Deportation: Nigerian lesbian in UK to know fate in three weeks
A NIGERIAN Lesbian will know whether she will be deported to Nigeria or allowed to stay in the United Kingdom, later this month. Ronke Apata, 47, dragged the Home Secretary before Judge John Bowers QC (Queen’s Counsel) at the Royal Courts of Justice on Tuesday , where her lawyer prayed the court to declare her a refugee and also make an order quashing those of the lower courts, where she had been adjudged not to be a lesbian ,
Abid Mahmood, her lawyer, told the court that Apata could be tortured and imprisoned in Nigeria, particularly now that the country has anti- gay legislation.
Though Apata had already exhausted all the appeals she could get, having been refused application to remain indefinitely in the UK on two occasions, when she was married to men (one being one Mr. Bamidele (from 2005 to 2008), Mahmood asked the Secretary of State to “have an open mind,” despite the previous immigration irregularities and the attendant two prison convictions of his client, who came to court in the company of Happiness Agboro, her lover.
He also directed the court to consider the mental health of Apata, as another ground for seeking to have the deportation order overturned.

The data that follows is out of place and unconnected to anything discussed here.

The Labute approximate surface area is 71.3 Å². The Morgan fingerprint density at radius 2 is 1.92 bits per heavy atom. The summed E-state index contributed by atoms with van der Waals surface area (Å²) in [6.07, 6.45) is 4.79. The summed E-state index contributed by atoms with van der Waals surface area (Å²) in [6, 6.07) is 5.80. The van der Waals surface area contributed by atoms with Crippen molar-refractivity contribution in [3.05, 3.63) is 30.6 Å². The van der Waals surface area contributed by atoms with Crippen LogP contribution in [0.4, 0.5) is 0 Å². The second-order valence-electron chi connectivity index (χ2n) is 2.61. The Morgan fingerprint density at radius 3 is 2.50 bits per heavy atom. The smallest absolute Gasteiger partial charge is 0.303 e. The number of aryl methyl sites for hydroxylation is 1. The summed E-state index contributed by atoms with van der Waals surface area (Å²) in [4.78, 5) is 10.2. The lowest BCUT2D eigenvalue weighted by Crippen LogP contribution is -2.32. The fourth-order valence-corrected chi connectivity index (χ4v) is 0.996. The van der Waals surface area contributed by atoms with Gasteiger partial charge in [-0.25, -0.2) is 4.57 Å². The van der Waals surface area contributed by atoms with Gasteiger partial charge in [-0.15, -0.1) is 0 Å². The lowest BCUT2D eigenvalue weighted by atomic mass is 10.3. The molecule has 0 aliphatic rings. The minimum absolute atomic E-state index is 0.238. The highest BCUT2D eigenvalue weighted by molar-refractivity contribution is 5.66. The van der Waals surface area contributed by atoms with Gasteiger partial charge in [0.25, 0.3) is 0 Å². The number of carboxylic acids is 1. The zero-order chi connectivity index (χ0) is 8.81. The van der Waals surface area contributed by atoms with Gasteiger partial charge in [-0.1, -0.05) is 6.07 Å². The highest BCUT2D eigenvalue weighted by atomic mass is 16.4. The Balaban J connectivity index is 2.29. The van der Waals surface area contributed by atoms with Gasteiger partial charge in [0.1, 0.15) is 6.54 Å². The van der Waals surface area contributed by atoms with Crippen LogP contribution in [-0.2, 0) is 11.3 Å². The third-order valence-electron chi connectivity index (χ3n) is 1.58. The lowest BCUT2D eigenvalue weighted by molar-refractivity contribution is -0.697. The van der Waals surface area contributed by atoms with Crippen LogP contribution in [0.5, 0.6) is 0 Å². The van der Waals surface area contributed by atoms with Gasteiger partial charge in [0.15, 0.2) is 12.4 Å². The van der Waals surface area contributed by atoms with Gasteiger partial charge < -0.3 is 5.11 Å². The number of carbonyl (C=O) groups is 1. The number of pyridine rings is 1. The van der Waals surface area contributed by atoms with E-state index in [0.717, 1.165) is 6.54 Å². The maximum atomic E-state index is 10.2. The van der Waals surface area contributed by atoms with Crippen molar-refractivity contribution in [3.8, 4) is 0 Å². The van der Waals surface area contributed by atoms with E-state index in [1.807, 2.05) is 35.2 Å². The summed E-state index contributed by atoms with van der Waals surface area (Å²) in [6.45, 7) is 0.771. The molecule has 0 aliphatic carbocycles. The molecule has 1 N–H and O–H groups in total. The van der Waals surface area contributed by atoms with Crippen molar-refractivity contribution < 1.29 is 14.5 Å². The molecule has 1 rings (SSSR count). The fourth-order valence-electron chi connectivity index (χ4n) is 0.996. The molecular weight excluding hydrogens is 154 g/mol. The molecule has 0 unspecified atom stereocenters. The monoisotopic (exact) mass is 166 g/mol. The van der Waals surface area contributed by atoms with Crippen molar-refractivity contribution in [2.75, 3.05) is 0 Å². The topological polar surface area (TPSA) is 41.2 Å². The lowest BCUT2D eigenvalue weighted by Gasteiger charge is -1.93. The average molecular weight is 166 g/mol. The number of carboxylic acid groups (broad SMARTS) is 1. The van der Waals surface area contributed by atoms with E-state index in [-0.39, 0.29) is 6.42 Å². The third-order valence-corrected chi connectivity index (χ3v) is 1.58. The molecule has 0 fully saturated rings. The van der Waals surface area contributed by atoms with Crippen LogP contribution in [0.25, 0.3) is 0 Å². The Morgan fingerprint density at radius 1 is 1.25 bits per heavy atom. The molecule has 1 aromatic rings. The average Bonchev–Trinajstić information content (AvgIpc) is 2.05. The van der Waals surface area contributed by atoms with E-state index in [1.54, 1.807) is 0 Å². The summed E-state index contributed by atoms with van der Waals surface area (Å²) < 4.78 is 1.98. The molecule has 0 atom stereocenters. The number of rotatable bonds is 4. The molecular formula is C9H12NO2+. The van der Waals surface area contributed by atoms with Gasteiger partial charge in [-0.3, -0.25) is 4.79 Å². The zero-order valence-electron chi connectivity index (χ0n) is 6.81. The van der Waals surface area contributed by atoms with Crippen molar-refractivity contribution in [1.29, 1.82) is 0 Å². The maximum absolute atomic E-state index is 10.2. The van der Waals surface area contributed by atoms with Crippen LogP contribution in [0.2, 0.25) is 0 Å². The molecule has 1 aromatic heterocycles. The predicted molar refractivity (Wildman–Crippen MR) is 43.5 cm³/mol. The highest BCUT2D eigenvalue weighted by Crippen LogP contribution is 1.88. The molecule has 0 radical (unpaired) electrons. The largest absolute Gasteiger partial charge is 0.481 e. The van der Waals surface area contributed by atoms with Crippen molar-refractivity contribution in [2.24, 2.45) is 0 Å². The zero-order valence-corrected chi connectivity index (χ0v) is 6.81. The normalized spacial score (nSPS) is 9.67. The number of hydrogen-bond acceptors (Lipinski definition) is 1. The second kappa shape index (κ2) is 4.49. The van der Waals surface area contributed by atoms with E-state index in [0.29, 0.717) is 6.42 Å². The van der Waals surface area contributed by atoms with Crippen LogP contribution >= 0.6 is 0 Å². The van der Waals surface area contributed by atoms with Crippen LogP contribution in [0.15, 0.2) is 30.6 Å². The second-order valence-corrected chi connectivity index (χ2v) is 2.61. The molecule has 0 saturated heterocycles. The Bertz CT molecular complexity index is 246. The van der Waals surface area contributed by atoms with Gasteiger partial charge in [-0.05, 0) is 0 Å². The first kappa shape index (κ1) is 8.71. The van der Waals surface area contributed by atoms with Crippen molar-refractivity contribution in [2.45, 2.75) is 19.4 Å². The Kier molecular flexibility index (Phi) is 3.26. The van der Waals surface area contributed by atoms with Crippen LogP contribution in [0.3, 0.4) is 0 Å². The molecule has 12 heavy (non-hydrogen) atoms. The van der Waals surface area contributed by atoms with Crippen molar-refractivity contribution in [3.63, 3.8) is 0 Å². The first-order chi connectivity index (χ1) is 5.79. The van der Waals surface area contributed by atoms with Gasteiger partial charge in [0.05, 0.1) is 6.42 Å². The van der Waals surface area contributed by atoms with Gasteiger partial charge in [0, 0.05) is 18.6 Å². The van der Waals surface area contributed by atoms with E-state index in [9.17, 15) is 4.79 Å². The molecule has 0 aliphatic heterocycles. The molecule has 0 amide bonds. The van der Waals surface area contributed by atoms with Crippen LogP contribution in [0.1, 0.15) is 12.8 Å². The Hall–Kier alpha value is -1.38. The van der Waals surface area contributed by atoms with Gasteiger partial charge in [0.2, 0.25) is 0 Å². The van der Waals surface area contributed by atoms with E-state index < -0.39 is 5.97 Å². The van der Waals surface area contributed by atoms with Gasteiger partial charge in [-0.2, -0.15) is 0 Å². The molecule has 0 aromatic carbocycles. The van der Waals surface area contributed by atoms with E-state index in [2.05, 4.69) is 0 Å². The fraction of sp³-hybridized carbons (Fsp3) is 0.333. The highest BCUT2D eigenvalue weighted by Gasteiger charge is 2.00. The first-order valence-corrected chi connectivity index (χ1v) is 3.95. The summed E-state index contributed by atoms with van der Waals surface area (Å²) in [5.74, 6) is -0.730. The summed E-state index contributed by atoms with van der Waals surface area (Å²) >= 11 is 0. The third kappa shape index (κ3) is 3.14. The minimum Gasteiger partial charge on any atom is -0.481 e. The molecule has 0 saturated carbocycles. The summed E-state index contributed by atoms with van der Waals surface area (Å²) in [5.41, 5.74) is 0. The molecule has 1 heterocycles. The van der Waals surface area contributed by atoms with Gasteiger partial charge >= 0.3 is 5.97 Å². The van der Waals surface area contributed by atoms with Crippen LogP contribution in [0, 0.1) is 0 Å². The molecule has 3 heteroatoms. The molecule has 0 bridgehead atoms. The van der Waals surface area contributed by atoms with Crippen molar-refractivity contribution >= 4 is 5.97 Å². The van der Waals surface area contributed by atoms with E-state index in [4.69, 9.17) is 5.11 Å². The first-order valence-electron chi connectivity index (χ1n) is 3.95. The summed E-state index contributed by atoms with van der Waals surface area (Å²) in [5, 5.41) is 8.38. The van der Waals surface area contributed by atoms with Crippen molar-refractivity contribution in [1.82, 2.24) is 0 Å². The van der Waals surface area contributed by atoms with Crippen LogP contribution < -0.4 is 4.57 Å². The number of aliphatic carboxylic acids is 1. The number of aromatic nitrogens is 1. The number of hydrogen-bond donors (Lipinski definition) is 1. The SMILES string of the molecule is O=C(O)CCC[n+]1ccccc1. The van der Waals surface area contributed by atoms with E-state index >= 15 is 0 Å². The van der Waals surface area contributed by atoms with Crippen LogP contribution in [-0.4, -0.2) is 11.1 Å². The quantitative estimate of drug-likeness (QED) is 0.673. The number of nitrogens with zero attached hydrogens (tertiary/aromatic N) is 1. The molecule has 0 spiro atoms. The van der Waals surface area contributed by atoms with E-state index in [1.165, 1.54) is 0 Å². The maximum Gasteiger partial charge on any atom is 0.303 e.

Apata, he argued, might not be able to afford the cost of treating her mental illness in Nigeria.
Mahmood also prayed the judge to use his discretionary power to declare his client a refugee, citing the Human Rights and Refugee Conventions to which the UK is a signatory to, as the basis for which the country will then be obliged to keep her away from the alleged torture that awaits her in Nigeria.
He also pointed to Apata’s activism within the LGBT – Lesbians, Gay, Bisexuals and Transexuals – circles, which according to him, would make her an easy target for torture.
Apata, who was supported to court by placard carrying LGBT activists and supporters – according to him, belongs to one of the groups, which the Refugee Convention said should be protected.
But the lawyer representing the government, Mr. Bird, directed the Judge to consider the rulings made by the lower courts and the fact that the UK has no obligation to prevent a foreign national who forged her way into the country from being deported to their country of birth.
Apata, he argued, has had two sham marriages in this country and was not actually an LGBT activist, despite her getting over 20 thousand people to sign her online petition to stop her deportation.
The court, he argued, “should not be hoodwinked,” and that “how could over 20 thousand people know she’s a lesbian except she told them.”
He argued that Apata could not suddenly become a lesbian after being in three marriages, including the one she contracted in Nigeria, before she entered the UK via forged Swaziland passport in 2004. Apata, meanwhile, was also discredited as an activist by Elizabeth Obisanya, who asked The Guardian: “Where was she when we were campaigning opposite the Nigerian High Commission against the anti-gay legislation passed in Nigeria last year?”
The judge reserved ruling till later this month.